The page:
Archive for December, 2007

28
Dec
07

But that’s me. I’d be a party Quaker

There is a Quaker church across Rte 9 from where I live.  The sign out front says something like “Adirondack Friends Gathering,” and once in a blue moon there is a mini traffic jam coming out of their parking lot.  I didn’t know that there were many Quakers in Glens Falls, NY. 

 I suppose some of the attendees could simply be lonely people looking for friends?  Doesn’t make them a Quaker, any more than me walking into a mosk makes me Muslim.  I can imagine the scene inside when a new lonely person first arrives:

“Um, is this where friends gather in the Adirondacks?”

All turn to the newbie and say in unison:

“Yes!  Share with us what you have learned from your inner light!”

After the meeting I think it’d be nice if they all went out for coffee and maybe some Yahtzee at someones house.  But that’s me.  I’d be a party Quaker.

All my life, people have been telling me to be quiet.  School, church, dinner, movies, dorm rooms, work, you name it I’ve violated noise level rules.  Though give me one thing — it’s not that I’m reprimanded for talking too much, it’s that I’m speaking too loud.  There’s a difference. 

When I first started in staffing, my manager would ‘shush’ me at least twice a week.  A pained look, eyes slowly closed, and two pursed lips: ‘shhhhhh.’ Even though we were the only people in the room, I felt stupid.  I felt stupid mostly because of the disapproval, not the loud voice.  It’s embarrassing.  Who wants to be that girl

Let’s pretend that there is a human-voice-volume-gage.  Most people speak at a 4 when indoors.  I’m maybe a 5, unless I get really wild about something.  If there is a camcorder in a room, my voice will cut right through the air and embed itself in the tape.  I can be the furthest away, but you’ll still hear me!  I would be a horrible spy.  If someone bugged my room and I was sharing confidential information, I’d be toast. If I worked for the FBI, they’d use me as a red herring, a mere distraction.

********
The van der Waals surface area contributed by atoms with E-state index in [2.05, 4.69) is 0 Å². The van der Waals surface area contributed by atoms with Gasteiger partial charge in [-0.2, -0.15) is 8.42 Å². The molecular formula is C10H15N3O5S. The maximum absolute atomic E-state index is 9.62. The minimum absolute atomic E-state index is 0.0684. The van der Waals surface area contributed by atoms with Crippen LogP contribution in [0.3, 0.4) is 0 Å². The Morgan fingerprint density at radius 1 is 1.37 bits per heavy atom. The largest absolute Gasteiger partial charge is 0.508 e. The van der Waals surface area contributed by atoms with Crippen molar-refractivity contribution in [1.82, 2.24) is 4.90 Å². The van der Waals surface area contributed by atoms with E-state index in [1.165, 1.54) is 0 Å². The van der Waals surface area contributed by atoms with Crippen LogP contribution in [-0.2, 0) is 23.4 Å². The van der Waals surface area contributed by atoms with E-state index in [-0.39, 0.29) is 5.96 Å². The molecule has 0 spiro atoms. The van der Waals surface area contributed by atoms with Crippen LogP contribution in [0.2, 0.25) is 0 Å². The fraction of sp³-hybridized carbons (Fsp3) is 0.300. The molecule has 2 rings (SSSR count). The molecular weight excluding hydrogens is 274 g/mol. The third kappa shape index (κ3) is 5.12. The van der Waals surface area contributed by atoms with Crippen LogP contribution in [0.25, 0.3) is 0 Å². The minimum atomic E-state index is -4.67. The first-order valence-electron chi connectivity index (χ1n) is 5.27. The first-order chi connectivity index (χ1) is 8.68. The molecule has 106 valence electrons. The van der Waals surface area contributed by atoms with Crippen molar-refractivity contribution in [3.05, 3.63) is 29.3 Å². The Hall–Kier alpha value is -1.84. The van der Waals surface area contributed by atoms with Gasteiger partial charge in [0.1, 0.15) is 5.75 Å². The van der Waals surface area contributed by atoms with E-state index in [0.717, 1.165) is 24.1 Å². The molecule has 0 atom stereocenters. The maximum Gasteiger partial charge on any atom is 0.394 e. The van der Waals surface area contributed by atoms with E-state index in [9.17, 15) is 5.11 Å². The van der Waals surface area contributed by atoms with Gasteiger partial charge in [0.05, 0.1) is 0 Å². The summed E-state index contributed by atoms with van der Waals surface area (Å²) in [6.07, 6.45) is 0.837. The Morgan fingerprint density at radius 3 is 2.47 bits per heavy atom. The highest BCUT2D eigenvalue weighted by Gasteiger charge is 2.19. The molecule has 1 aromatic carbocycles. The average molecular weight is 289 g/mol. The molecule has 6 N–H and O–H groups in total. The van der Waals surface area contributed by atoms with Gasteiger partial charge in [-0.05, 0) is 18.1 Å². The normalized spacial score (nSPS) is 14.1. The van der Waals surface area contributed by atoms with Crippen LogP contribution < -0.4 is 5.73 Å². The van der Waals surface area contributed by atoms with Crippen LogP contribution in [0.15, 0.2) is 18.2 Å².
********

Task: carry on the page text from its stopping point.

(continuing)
When I was in college, I had laryngitis for about a month.  No voice.  I was a zero on the volume gage.  Each morning I woke up and made crazy gurgling noises, searching for my voice.  I would exclaim, “I have it!” but others could only hear the “I ha…!” and then hissing noises.

I joke about it now, though at the time it was very hard.  I was struggling to know who I was without speech, without laughing, without singing.  This is where most authors would say something like, “it’s when I learned the importance of listening to others.” but I honestly can’t say that.  I can say that I learned how to communicate without talking and I learned how to make one great steam bowl treatment.  (Don’t add Vicks Vap-o-Rub to a bowl of boiling water, then hover your face over it.  Your eyes will burn out of their sockets).

It’s a Thursday night and there may be a mini traffic jam by The Adirondack Friends Gathering when I go home.  If so, I’ll scour their faces to see if any seem like simply lonely newbies, merrily on their way to play Yahtzee.  If I were going to the Yahtzee party, look out!  Yahtzee can make me pretty wild, which ratchets my voice to a 7.5.  I may not be invited back, unless their inner lights whisper to them that at the very least I couldn’t be an FBI spy.

07
Dec
07

resisting buying YOU things that I want for ME

It’s really warm in here.

I’m in Borders Book store, wearing a sweater and heavy overcoat.  I have my laptop bag slung over one shoulder (six pounds at least) and my “purse” over the other.  It’s crowded.  I’m making every attempt not to brush up on anyone or even look them in the eye.  We’re all holiday shoppers, but we’re also New Yorkers.  Merry Christmas — now don’t touch me.

I make my way into a back corner where I spy a gift that I’m going to buy.  There are a few other ladies back here, all in heavy overcoats, spaced at least two feet apart from each other.  How can I infiltrate without touching anyone? 

I can’t.  I stand back and wait for someone to fall off and then take their spot.